Logical Reasoning and Domain Specificity: A Critique of the Social Exchange Theory of Reasoning.Paul Sheldon Davies, James H. Fetzer & Thomas R. Foster - 1995 - Biology and Philosophy 10 (1):1-37.
    The social exchange theory of reasoning, which is championed by Leda Cosmides and John Tooby, falls under the general rubric evolutionary psychology and asserts that human reasoning is governed by content-dependent, domain-specific, evolutionarily-derived algorithms. According to Cosmides and Tooby, the presumptive existence of what they call cheater-detection algorithms disconfirms the claim that we reason via general-purpose mechanisms or via inductively acquired principles. We contend that the Cosmides/Tooby arguments in favor of domain-specific algorithms or evolutionarily-derived mechanisms fail and that the notion (...)
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  18. added 2018-02-16
    The Innate Mind: Structure and Contents.Peter Carruthers, Stephen Laurence & Stephen Stich (eds.) - 2005 - Oxford University Press USA.
    This is the first volume of a projected three-volume set on the subject of innateness. The extent to which the mind is innate is one of the central questions in the human sciences, with important implications for many surrounding debates. By bringing together the top nativist scholars in philosophy, psychology, and allied disciplines these volumes provide a comprehensive assessment of nativist thought and a definitive reference point for future nativist inquiry. The Innate Mind: Structure and Content, concerns the fundamental architecture (...)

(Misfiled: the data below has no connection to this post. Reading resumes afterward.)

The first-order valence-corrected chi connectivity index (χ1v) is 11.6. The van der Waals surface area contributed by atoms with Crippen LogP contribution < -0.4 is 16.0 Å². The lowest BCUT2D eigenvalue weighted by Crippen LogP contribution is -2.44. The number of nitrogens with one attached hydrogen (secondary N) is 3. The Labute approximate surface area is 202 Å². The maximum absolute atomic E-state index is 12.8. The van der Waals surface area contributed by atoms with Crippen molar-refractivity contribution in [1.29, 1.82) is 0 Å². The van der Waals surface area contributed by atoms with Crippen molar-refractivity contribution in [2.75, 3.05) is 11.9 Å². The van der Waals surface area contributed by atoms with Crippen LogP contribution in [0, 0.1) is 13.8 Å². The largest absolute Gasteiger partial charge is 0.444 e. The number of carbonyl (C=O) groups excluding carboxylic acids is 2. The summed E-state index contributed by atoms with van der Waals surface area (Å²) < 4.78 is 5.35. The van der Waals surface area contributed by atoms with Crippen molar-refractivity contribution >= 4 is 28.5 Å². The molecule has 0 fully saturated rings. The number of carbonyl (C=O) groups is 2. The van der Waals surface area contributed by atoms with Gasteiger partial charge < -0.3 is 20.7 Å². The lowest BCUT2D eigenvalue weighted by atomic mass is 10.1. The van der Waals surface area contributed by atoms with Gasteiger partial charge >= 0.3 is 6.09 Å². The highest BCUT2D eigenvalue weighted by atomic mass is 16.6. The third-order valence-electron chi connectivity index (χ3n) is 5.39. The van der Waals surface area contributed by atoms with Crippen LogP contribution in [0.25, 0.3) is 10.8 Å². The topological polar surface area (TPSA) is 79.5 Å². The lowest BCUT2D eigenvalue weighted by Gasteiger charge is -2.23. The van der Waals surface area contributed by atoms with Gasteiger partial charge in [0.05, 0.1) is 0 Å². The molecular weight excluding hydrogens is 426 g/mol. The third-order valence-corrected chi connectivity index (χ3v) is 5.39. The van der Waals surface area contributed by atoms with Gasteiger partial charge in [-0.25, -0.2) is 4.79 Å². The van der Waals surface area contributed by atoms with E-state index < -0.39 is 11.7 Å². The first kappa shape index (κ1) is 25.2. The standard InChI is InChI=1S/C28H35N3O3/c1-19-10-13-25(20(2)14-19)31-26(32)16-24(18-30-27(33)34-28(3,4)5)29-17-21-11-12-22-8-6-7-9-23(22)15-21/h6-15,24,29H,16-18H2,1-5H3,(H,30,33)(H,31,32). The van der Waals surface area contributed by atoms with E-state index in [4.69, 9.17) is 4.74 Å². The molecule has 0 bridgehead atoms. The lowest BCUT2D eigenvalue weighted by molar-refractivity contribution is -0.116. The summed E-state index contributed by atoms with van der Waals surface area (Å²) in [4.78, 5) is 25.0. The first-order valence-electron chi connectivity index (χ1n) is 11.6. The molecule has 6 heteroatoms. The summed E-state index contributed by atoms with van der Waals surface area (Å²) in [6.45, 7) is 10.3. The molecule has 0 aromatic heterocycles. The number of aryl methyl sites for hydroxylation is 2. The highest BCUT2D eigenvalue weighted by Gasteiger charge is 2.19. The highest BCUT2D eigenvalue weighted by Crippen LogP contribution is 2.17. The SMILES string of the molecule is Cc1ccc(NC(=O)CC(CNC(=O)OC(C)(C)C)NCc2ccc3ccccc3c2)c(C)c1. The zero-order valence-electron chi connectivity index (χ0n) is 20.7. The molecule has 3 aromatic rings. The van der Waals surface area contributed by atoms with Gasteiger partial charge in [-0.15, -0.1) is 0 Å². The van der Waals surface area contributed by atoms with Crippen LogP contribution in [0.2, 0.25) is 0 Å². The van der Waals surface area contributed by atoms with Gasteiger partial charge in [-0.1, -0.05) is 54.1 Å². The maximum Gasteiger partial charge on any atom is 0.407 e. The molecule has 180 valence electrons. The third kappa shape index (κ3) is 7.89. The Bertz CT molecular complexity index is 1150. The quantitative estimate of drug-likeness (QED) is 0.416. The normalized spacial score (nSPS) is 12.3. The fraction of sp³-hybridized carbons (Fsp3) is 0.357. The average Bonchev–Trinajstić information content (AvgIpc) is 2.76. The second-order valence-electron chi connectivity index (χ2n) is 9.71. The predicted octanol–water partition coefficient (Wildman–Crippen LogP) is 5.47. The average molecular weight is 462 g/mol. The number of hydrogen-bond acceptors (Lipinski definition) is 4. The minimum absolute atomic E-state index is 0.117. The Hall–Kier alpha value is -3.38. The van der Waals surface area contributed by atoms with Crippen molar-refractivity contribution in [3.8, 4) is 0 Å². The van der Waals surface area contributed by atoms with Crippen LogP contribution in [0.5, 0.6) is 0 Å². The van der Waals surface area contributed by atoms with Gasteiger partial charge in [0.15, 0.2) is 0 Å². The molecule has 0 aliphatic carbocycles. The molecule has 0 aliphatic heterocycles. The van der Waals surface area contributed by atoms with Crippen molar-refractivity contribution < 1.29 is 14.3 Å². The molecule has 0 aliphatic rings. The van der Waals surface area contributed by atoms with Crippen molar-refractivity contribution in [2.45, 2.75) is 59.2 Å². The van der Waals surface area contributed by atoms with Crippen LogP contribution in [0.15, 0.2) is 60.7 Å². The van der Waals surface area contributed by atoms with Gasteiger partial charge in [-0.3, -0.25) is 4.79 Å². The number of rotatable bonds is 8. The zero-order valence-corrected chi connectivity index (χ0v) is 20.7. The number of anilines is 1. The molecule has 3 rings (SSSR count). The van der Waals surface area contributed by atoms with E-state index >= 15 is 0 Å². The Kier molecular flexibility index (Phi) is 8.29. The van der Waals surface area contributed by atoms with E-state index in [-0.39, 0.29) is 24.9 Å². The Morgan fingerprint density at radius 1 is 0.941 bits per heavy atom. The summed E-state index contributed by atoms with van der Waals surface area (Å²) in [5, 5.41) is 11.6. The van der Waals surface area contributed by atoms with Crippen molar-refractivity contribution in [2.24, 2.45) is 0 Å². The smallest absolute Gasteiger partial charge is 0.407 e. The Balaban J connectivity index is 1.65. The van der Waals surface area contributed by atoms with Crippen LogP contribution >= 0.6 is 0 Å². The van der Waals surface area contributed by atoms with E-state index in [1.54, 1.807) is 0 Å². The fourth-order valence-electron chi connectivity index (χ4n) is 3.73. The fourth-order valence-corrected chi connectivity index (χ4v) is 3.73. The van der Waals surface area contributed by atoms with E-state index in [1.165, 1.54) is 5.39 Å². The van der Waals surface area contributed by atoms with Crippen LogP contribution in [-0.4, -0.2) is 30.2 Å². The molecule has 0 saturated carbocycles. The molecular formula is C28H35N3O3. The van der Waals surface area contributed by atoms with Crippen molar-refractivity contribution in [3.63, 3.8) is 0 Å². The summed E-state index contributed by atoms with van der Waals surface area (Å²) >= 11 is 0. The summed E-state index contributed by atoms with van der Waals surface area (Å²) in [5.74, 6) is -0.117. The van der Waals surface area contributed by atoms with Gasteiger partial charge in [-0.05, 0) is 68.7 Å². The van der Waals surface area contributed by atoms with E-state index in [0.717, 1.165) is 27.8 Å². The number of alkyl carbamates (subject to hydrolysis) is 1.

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  19. added 2017-10-11
    Ellebogenwerk en stress. De evolutie staat nooit stil.Pouwel Slurink - 2000 - Filosofie Magazine 9 (08):40-45.
    Evolution never stops. Stress is often a manifestation of competition which seems to drive human gene-culture coevolution. A popular, Dutch account on evolution in everyday life. People often claim that we are thoroughly cultural beings, but culture is based on a series of talents which are a product of directional and stabilizing selection. Culture also presupposes certain psychological characteristics. People adopt and change culture to fit their biopsychological needs.
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  20. added 2017-10-06
    De kloof tussen zin en zijn. Darwinisme, doelen en ons zoeken naar zin.Pouwel Slurink - 1993 - In University of Nijmegen Ria van den Brandt (ed.), Het heil van de filosofie. Baarn, the Netherlands: Ambo. pp. 116-147.
    Philosophical questions can often be answered using evolutionary biology and evolutionary psychology. Of course, one needs a sound epistemology and philosophy os science to do so. Phenomenology and hermeneutics offer no escape route, however, because they are based on a wrong model of science. Evolutionary biology can explain teleology, the organization of nature, altruïsm, morality, and even our quest for meaning.
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  21. added 2017-09-28
    Sharing Our Normative Worlds: A Theory of Normative Thinking.Ivan Gonzalez-Cabrera - 2017 - Dissertation, Australian National University